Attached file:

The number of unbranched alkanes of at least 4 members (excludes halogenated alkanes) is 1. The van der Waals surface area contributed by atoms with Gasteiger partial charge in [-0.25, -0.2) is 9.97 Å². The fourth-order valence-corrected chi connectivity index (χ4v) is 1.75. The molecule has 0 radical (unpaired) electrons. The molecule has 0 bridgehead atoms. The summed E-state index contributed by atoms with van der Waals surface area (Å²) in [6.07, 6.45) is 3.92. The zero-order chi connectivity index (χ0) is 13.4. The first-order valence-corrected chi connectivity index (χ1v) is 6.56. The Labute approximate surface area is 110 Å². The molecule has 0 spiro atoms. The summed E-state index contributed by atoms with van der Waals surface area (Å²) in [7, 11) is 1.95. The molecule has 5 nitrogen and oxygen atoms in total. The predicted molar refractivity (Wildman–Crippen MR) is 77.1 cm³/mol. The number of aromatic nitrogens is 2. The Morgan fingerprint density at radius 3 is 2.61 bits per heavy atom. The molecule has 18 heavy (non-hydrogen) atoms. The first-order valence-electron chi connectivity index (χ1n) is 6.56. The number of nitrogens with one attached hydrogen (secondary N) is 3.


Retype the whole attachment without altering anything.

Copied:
The number of unbranched alkanes of at least 4 members (excludes halogenated alkanes) is 1. The van der Waals surface area contributed by atoms with Gasteiger partial charge in [-0.25, -0.2) is 9.97 Å². The fourth-order valence-corrected chi connectivity index (χ4v) is 1.75. The molecule has 0 radical (unpaired) electrons. The molecule has 0 bridgehead atoms. The summed E-state index contributed by atoms with van der Waals surface area (Å²) in [6.07, 6.45) is 3.92. The zero-order chi connectivity index (χ0) is 13.4. The first-order valence-corrected chi connectivity index (χ1v) is 6.56. The Labute approximate surface area is 110 Å². The molecule has 0 spiro atoms. The summed E-state index contributed by atoms with van der Waals surface area (Å²) in [7, 11) is 1.95. The molecule has 5 nitrogen and oxygen atoms in total. The predicted molar refractivity (Wildman–Crippen MR) is 77.1 cm³/mol. The number of aromatic nitrogens is 2. The Morgan fingerprint density at radius 3 is 2.61 bits per heavy atom. The molecule has 18 heavy (non-hydrogen) atoms. The first-order valence-electron chi connectivity index (χ1n) is 6.56. The number of nitrogens with one attached hydrogen (secondary N) is 3.